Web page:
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A final decision on Missing Middle is coming, but not until the new year

Victoria council decides to proceed with controversial policy 'as if the current council members had heard the public hearing'

By Shannon Waters
December 8, 2022
Housing
News
Based on facts either observed and verified firsthand by the reporter, or reported and verified from knowledgeable sources.

A final decision on Missing Middle is coming, but not until the new year

Victoria council decides to proceed with controversial policy 'as if the current council members had heard the public hearing'

Victoria City Hall. Photo: James MacDonald / Capital Daily
Victoria City Hall. Photo: James MacDonald / Capital Daily
Housing
News
Based on facts either observed and verified firsthand by the reporter, or reported and verified from knowledgeable sources.

A final decision on Missing Middle is coming, but not until the new year

Victoria council decides to proceed with controversial policy 'as if the current council members had heard the public hearing'

By Shannon Waters
December 8, 2022
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A final decision on Missing Middle is coming, but not until the new year
Victoria City Hall. Photo: James MacDonald / Capital Daily

Victoria’s newly elected council plans to pick up where its predecessor left off on the Missing Middle Housing Initiative, but its next steps on the policy will wait until the new year.

A two-part public hearing on the controversial policy took place from Aug. 4 to Sept. 1, spanning more than 18 hours in total, but a decision was never reached before the previous council’s term came to a close in October. They voted to push the final call to after the municipal elections.

Thursday’s council agenda featured the first mention of Missing Middle since that non-decision: a public report was presented summarizing advice received during an in-camera interlude on Dec. 1, regarding how council could proceed now that the policy is before a set of councillors who were not part of the public hearing process.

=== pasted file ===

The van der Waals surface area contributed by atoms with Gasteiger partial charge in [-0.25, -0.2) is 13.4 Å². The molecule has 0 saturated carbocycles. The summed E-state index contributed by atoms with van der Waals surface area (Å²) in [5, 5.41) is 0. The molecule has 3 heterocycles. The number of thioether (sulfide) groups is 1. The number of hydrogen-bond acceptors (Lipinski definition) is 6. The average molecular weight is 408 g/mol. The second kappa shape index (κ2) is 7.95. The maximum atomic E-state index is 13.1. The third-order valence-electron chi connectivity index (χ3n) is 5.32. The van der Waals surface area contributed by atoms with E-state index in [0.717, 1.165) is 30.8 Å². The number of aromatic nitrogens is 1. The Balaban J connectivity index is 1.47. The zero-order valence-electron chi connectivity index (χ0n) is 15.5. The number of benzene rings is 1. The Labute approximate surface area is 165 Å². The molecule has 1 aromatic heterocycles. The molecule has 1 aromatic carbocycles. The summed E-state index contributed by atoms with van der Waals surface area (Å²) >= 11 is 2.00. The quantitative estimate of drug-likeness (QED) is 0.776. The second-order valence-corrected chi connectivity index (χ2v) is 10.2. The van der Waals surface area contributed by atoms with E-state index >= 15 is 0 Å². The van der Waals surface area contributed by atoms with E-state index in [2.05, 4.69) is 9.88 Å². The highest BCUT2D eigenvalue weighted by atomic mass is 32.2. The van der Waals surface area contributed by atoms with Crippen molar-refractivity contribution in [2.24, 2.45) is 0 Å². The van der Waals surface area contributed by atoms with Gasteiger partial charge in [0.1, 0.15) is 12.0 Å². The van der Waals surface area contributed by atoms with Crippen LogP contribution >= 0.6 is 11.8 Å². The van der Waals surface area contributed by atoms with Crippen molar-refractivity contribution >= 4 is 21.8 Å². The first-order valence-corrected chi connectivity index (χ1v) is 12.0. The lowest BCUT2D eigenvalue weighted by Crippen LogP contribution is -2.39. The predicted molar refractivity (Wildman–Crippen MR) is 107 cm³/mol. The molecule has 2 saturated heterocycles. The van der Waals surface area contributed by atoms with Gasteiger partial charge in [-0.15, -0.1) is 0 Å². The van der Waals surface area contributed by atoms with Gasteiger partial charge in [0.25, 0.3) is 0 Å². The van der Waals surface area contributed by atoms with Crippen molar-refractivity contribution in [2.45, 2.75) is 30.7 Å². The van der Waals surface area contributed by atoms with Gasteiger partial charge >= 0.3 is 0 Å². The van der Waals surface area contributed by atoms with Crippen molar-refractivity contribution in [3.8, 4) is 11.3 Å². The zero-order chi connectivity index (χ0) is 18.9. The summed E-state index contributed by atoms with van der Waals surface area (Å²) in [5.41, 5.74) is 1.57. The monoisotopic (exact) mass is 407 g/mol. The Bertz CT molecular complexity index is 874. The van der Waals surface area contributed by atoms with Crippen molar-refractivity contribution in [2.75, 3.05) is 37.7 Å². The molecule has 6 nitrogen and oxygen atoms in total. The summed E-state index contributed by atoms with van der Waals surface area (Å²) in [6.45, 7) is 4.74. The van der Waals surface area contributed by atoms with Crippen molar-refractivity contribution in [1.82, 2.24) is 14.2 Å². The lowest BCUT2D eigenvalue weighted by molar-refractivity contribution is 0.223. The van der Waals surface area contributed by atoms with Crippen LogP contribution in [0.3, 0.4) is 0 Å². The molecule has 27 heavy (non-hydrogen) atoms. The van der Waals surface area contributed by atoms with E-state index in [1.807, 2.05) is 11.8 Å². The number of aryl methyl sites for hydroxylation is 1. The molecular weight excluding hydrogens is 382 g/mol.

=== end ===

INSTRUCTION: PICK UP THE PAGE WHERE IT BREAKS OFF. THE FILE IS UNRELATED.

The Missing Middle Housing Initiative would see Victoria’s zoning rules changed to allow people to build up to six units of housing on lots currently zoned only for single-family homes (12 units would be allowed on corner lots), adding opportunity for densification while effectively doing away with the notion of single-family-only zoning.

Currently about 70% of Victoria’s land area is occupied by single-family homes. The policy has inspired an ongoing, heated debate in Victoria over its implications for neighbourhoods, although the candidates who expressed support for the policy were much more successful in the municipal election than those who expressed opposition.

Council members were advised of possible paths forward for the policy, and resolved to move ahead with MMHI “as if the current council members had heard the public hearing,” said Mayor Marianne Alto. Most of the councillors were, in fact, in the room (or on the phone)—five of the seven council members spoke either in favour or against Missing Middle at the public hearing, while Alto was on council at the time.

A late motion from Coun. Stephen Hammond called on council to reconsider its Dec. 1 decision. Hammond’s motion was seconded by Coun. Marg Gardiner who, like Hammond, spoke against MMHI during the public hearing.

But after an hour deliberating on the motion in camera, council returned briefly to the public meeting and Alto delivered a succinct recap of the results of the closed-door discussion.

“I will simply report that…council considered the item enclosed and that no change was made to the previous decision on the process to further consider the Missing Middle Housing Initiative,” she said—meaning, council has gone with the original decision to proceed as though the current council presided over the policy’s public hearing.

A report on what was heard at the public hearing will be compiled to refresh councillors’ memories, and all materials presented to the previous council on the policy will be available for review. When they eventually resume discussions on Missing Middle, council members will have the opportunity to ask questions of staff and make further amendments to the policy.

Council’s next meeting is set for Jan. 6. Missing Middle will return to the agenda at some point, as yet undetermined, in the new year.

Article Author's Profile Picture
Shannon Waters
Municipal affairs reporter
contact@capitaldaily.ca

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